As most readers will know, when it comes to visual art I admit to being something of a philistine, I do not understand art, I cannot begin to understand how a painting that is basically a red square can possibly be worth $75million, neither does an unmade bed or a pile of bricks have any artistic significance for me. Like all good philistines, however, I know what I like when it comes to visual impressions be they paintings or picturesque scenes - a photograph or a good print can be as satisfying for me as any original painting. However, there is no greater art form to my mind than car styling. As an engineer I was always more interested in the engineering of the engines, transmission, suspension, steering etc, although conscious of styling, but it is only in my later years that I have come to fully appreciate the creativity and originality displayed by the stylists working, as they usually are, within constraints imposed by engineering, production, sales, accounts etc. The heyday in styling, for me at least, was the 50s and 60s. To discuss all the styling successes and failures of the period would require a book. One car that does stand out in my mind, however, is the Triumph Roadster, love it or hate it, it was outstanding in its originality. I love it and its soaring value on the classic car market suggests that there are many others that do. However, when I first saw it in the local car showroom in 1949 I had a different view, I was disgusted, Triumph before the war were famous for producing sports saloons and convertibles, cars that did extremely well in the Monte, cars with knock on wire wheels, I learned to drive and passed my test in one. The 1939 Triumph Dolomite was a striking car and it looked like a sports saloon, after the war I was expecting something like that only better. This great lump of a roadster with chrome hub caps and bulbous wings was no sports car. Nowadays I see it as a thing of beauty, a sculpture, a true work of art. Similarly I was not impressed with the Vauxhall PA Cresta when it first appeared, looking something like a juke box on wheels, now I see it very differently, and, of course, there are others. The stylists were constricted by many factors but it was often the practice when advertising cars to employ artists to depict the car rather than to use photographs and it was common practice for them to ‘stretch ‘ the cars to make them look bigger and more sleek, even exaggerating the effect by drawing people in the picture to a smaller scale than the car.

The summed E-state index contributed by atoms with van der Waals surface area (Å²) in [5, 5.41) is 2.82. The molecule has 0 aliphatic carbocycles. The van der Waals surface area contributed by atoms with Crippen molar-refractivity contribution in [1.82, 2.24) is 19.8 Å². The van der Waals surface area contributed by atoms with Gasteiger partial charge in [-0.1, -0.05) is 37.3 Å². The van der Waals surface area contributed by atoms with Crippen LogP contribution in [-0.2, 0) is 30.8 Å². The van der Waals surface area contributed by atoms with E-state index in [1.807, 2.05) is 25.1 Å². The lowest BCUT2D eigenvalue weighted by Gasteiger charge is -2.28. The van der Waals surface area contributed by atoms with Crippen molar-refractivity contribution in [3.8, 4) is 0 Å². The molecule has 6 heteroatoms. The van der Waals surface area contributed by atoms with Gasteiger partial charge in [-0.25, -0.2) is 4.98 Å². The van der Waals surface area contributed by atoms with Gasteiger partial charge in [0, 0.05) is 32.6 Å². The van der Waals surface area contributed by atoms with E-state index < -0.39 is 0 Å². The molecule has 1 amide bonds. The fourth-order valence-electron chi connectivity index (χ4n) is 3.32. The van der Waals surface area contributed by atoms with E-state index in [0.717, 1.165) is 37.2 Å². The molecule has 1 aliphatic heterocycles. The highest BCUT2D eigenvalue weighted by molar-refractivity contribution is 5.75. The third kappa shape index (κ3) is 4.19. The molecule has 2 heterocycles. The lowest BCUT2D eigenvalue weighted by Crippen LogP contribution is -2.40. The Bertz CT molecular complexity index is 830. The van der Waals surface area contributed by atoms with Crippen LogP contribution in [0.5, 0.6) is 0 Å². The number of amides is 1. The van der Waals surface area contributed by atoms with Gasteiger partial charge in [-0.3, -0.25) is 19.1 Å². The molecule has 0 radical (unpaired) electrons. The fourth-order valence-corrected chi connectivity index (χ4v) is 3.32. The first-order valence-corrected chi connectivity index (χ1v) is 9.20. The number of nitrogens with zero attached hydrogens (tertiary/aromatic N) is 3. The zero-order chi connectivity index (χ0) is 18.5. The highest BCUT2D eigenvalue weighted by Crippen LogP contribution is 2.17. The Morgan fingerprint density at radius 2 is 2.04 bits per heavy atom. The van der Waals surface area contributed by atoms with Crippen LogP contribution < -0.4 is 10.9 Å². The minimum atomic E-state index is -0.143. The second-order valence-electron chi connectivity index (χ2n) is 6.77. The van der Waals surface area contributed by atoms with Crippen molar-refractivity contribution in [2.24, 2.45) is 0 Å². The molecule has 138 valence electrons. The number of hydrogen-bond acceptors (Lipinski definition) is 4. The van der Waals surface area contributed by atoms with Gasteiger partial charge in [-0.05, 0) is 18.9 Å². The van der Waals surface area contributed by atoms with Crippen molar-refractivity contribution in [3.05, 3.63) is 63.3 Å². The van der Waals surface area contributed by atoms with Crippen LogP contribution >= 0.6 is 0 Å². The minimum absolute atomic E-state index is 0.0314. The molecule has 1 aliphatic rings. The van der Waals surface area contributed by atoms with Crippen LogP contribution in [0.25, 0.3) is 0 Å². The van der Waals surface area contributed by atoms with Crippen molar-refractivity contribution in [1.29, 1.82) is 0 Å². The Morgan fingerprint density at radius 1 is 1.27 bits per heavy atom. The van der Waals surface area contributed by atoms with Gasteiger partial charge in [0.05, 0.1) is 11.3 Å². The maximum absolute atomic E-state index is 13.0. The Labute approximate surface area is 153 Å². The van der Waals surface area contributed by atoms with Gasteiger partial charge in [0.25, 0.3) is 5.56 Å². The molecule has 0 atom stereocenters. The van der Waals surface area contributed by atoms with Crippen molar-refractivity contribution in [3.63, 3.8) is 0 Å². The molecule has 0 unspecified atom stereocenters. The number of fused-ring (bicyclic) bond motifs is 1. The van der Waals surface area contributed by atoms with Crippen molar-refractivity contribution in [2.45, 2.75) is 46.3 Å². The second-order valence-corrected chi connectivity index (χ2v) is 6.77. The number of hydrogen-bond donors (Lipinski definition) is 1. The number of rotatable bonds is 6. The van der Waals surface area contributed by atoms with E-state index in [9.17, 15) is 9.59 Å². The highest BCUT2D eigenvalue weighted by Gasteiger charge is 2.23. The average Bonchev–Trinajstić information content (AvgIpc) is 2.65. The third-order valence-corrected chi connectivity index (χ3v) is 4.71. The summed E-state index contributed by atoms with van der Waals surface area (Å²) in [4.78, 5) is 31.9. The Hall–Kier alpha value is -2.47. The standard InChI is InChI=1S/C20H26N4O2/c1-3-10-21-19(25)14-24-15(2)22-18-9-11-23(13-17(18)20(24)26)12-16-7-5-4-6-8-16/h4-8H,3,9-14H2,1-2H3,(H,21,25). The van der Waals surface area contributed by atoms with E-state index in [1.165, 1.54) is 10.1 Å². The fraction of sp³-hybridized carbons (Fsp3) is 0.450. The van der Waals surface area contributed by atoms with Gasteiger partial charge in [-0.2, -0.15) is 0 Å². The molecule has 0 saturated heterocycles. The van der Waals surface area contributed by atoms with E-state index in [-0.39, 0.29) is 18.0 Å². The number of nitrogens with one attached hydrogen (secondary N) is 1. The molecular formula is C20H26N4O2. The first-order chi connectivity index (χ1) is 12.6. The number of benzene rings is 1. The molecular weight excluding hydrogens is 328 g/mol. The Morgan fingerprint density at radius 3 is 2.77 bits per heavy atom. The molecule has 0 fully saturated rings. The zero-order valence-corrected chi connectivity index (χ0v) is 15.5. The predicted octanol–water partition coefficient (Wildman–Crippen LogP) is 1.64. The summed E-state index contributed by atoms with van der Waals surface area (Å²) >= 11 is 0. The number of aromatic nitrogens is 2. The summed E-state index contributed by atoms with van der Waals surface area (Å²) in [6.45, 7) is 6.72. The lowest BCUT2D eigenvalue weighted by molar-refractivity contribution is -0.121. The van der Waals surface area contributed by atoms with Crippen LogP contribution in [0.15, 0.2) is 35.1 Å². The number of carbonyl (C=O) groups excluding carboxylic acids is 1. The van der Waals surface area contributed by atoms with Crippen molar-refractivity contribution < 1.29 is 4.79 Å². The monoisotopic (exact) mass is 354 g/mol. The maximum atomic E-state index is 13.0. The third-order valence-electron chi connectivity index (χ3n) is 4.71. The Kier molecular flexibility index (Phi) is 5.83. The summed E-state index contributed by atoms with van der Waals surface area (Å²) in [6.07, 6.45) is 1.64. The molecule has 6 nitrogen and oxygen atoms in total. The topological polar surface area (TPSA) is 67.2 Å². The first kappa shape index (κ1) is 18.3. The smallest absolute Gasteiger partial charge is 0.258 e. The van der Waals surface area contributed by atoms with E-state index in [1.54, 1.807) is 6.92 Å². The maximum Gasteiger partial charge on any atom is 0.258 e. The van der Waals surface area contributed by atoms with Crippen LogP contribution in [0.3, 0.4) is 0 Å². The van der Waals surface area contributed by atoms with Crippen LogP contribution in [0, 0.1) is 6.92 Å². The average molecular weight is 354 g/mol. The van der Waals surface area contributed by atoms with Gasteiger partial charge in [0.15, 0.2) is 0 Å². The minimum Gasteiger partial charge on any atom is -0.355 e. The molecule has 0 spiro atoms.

The examples shown are two fairly outrageous examples of the ‘stretch’. The Wolseley 15/60 looks bigger than its larger brother the Wolseley 6/110 and the Humber Hawk looks as big as its larger brother the Humber Super Snipe. Ron Watts